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Bird Flu Silences Spring in British Columbia

ABBOTSFORD, British Columbia, Canada, April 23, 2004 (ENS) - The poultry farms in this Fraser Valley community are silent now, and the farmers who made their living from the millions of chickens that once filled the valley with their cries are hoping their promised payments from the federal government arrive soon.

The avian flu that was first discovered in British Columbia on February 19 has spread to 36 farms plus 10 backyard flocks as of today, most in Abbotsford and one at a farm on 176th Street and 16th Avenue in the nearby town of Cloverdale.

Testing continues in the valley. To date, over 200 farms have tested negative for avian influenza.

British Columbia Premier Gordon Campbell has called the outbreak an emergency and engaged the full resources of the Provincial Emergency Program, and even Prime Minister Paul Martin is involved.

“We are taking this action following discussions with stakeholders and with an understanding that resources should be in place to deal with any scenario that may arise,” said Campbell. “I have also been in contact with the Prime Minister and we agree that resources and ongoing co-operation between all levels of government are essential to eradicate avian influenza as quickly as is possible.”

chickens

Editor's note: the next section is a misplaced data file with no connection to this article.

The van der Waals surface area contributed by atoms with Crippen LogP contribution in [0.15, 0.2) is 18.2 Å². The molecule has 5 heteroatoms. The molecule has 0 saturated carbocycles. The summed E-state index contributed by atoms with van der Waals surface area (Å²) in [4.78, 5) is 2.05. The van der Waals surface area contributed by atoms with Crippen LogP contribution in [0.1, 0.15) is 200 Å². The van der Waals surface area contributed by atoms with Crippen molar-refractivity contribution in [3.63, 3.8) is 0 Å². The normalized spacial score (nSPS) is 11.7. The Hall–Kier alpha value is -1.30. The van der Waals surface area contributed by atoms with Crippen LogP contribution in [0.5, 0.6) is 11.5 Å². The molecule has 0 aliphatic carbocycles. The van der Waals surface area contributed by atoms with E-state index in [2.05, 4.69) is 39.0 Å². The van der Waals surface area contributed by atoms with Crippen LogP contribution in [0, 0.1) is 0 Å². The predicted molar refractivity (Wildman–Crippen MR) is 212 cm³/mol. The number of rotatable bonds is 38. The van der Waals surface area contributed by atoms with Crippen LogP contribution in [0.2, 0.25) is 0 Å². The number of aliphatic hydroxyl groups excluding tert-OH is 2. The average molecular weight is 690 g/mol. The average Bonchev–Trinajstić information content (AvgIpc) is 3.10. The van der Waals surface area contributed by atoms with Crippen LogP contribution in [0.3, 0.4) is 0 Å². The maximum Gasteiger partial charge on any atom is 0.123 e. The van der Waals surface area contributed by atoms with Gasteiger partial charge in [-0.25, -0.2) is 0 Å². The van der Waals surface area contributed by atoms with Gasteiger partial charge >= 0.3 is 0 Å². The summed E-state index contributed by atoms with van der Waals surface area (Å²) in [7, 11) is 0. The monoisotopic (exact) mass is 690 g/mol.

British Columbia workers are dealing with millions of chickens at risk for avian influenza. (Photo courtesy Vancouver Humane Society)
This H7 avian virus is not the same virus which swept 10 Asian countries earlier this year, but it is contagious enough so that the federal government has ordered that 19 million birds be destroyed.

This virus is designated H7N3, and two different forms - one of high pathogenicity and one of low pathogenicity were found on the same farm. Both forms are still infecting birds in the valley. Low and high pathogenicity refers to how the virus behaves in birds.

The Canadian Food Inspection Agency (CIFA), the agency responsible for eradicating the disease, says the risk to human health remains low. Although the H7N3 virus has not been known to cause illness in humans, every possible precaution continues to be taken in order to protect human health regardless of the virus' pathogenicity, the agency says.

To rid the province of this contagious disease, CIFA officials have decided to kill all of the poultry in the Fraser Valley - a number estimated at 19 million. Birds that test positive are being destroyed, but so are birds that test negative. On Wednesday, officials from federal provincial and local authorities agreed on large Abbotsford dairy farm as a central site for the composting of birds that test negative for avian influenza.

Central composting is being used to provide increased capacity and is in addition to incineration and on-farm composting currently being used in the massive disposal effort.

The choice of the central composting location followed full discussions involving the Canadian Food Inspection Agency, the Fraser Health Authority, poultry industry representatives, the ministries of Agriculture, Food and Fisheries and Water, Land and Air Protection and the City of Abbotsford.

The site, located on agricultural land near Highway 11, is well situated for the composting. It is also large enough to handle necessary machinery and the material to be composted.